Motorists should us an alternate route during the closure. Access to local business will be maintained.
INDOT reminds motorists to slow down, use caution and drive distraction-free in and near work zones. All work is weather-dependent, and schedules are subject to change

Investigator Mike Tscheulin Named Monroe Township Firefighter of the Year

The Scott County Prosecutor’s Office is proud of their investigator, Mike Tscheulin, for his efforts to go above and beyond on behalf of Indiana’s citizens. Recently, that hard work has paid off for Mike as he was recognized as the 2022 Firefighter of the Year for the Monroe Township Fire Department.
Mike serves the citizens of Scott County during his full-time job as the Prosecutor’s Investigator, and he also spends his evenings and weekends working with the Monroe Township Fire Department where he serves as a Captain and the Training Coordinator. Over the last year he provided trainings in several important areas, including but not limited to, electric vehicle fires and swift water rescue.
When talking about firefighting, Mike always focuses on working with the other fire agencies in our area and with local law enforcement. He prides himself on seeing that the agencies get along and work together. He feels that a good relationship between the agencies helps to provide assistance to each other to better protect our citizens.
“Mike has a heart to serve and is dedicated to protecting families in our area. Not only does he serve our citizens in his full-time job, but he also leaves the office and continues to give his time and effort to keep us safe. We are proud to work with Mike,” stated Chris Owens, Scott County Prosecuting Attorney.

Tattered Flag Deposit Box

(Frequently Asked Question, what do I do with a Damaged or Worn-Out Flag?)
Scott County- One of the most frequently asked questions is what to do with a United States Flag, Prisoner of War Flag or Indiana State Flag, that is damaged or worn out. The Scott County Sheriff’s Office has mounted a “Tattered Flag Deposit Box” on the corner of First Street and Wardell Street, (Northwest Corner of the Jail property). The Tattered Flag Deposit Box is for citizens to bring their worn out or tattered United States, Prisoner of War, or Indiana State Flags to be deposited and retired properly. The flags will be given to the Veterans Affairs Office in Scott County who will then give them to the local veteran’s organizations to be disposed of/retired properly. The Tattered Flag Deposit Box is the idea of Scott County Deputy Josh Hammond. Sheriff Goodin stated “our patriotism can never be shown enough as the exterior of the Scott County Jail has been recently re-decorated by Indiana State and United States Flags.” “This flag deposit box is just another way to honor our great country our U. S. Flag and state flag by retiring them the proper way. The Scott County Sheriff’s Office has also created a designated parking spot for the counties’ Disabled Veterans Transport Van. This is to honor our Veterans also.  The Tattered Flag Box was decorated by Watson’s Signs and mounted by Scott County Inmates. The parking spot was painted by the Scott County Inmates. No tax monies were used.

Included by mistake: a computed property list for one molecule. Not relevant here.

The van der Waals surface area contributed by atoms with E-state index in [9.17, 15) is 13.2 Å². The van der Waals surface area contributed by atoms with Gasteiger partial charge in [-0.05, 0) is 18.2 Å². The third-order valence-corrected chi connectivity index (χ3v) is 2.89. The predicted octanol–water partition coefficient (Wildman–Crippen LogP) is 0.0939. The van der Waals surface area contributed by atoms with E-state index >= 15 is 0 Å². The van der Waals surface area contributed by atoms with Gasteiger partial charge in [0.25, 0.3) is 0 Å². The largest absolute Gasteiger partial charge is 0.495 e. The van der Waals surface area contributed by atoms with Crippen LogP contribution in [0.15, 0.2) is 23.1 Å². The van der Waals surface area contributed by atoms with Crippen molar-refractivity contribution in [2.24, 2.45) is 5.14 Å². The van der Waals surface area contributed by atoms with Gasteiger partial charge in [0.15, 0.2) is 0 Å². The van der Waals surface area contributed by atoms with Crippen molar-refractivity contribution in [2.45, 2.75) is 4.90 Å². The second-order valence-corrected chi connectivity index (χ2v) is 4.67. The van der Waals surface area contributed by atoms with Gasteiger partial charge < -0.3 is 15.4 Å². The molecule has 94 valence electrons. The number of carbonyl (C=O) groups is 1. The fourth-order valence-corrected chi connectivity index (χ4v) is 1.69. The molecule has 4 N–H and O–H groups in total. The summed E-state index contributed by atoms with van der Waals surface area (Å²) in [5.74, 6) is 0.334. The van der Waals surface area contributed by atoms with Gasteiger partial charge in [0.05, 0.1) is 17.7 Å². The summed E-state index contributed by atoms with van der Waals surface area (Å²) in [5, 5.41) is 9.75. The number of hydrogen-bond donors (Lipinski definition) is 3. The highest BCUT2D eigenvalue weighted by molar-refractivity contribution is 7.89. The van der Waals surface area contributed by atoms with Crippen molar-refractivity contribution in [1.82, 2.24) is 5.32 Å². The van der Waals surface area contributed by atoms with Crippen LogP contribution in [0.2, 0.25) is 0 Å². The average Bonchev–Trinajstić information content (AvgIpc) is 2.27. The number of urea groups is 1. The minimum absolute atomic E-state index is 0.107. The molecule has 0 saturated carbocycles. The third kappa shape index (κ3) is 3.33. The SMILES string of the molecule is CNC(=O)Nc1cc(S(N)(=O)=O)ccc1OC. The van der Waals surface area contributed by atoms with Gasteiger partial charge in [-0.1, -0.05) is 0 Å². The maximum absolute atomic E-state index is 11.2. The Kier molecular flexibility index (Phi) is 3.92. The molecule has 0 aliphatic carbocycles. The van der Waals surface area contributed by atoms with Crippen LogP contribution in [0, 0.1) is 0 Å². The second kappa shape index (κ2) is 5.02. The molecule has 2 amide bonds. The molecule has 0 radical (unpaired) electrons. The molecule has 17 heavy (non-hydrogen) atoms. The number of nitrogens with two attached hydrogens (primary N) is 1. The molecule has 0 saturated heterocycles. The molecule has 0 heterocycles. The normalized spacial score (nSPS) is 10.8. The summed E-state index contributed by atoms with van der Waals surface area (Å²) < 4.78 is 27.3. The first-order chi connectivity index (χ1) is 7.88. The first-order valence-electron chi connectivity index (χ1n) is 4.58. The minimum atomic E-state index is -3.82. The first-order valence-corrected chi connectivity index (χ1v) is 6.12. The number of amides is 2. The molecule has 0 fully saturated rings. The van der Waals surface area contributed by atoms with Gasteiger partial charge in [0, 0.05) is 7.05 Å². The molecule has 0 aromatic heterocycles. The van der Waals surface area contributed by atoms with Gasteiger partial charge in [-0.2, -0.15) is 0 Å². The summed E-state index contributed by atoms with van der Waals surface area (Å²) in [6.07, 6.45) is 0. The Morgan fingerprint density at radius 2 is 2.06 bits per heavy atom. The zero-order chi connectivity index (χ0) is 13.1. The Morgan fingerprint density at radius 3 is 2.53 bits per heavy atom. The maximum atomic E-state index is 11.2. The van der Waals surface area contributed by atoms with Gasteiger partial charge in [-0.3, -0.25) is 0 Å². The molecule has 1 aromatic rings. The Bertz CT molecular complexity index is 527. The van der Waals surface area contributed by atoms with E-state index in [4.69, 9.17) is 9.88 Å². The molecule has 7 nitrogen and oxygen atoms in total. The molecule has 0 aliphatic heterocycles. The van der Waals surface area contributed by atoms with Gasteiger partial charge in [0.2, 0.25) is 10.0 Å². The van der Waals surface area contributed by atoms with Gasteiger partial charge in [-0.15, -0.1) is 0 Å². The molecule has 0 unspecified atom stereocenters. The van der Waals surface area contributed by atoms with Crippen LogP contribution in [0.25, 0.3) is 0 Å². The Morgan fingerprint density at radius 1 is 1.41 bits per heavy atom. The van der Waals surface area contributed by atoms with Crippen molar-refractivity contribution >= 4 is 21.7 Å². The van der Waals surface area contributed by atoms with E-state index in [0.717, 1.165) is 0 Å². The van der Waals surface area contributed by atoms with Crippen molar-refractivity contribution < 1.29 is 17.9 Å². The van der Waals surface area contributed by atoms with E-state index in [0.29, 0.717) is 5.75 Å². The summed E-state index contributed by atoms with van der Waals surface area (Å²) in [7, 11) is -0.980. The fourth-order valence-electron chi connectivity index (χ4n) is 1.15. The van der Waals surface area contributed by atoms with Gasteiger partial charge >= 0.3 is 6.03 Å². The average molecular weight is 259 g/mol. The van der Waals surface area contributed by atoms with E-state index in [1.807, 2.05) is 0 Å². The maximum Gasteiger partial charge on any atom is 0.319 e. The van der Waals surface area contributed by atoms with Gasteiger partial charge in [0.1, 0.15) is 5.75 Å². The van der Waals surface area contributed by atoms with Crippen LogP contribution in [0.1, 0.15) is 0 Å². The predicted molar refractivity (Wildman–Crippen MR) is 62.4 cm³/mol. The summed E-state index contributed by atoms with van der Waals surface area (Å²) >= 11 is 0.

​CASA of Scott County,

CASA is needing caring volunteers to advocate for the children of Scott County. As an advocate, you will inform the court as to what is in the child's best interest and make sure their needs are being met. You will be the voice for a child in court. Volunteers receive training, and can expect to perform background checks and fingerprinting. Volunteer hours are very flexible and can be worked around your work schedule. Please call today and give the children of Scott County a voice! Your voice and your time can make all the difference to a child in foster care. Call Debrah at 812-752-4748 for more information.



Spring Mill Inn at Spring Mill State Park will close for major renovation beginning Nov. 13. Reopening is expected in the first quarter of 2024.

The 73-room inn is structurally sound but needs significant work that requires extended closure of the entire facility, including the Millstone Dining Room, conference facilities, and overnight lodging. Funding for this project is provided through an infusion of dollars to address deferred maintenance needs in Indiana State Parks and other DNR properties by Governor Eric J. Holcomb and the Indiana General Assembly. The base budget for the project is $10 million.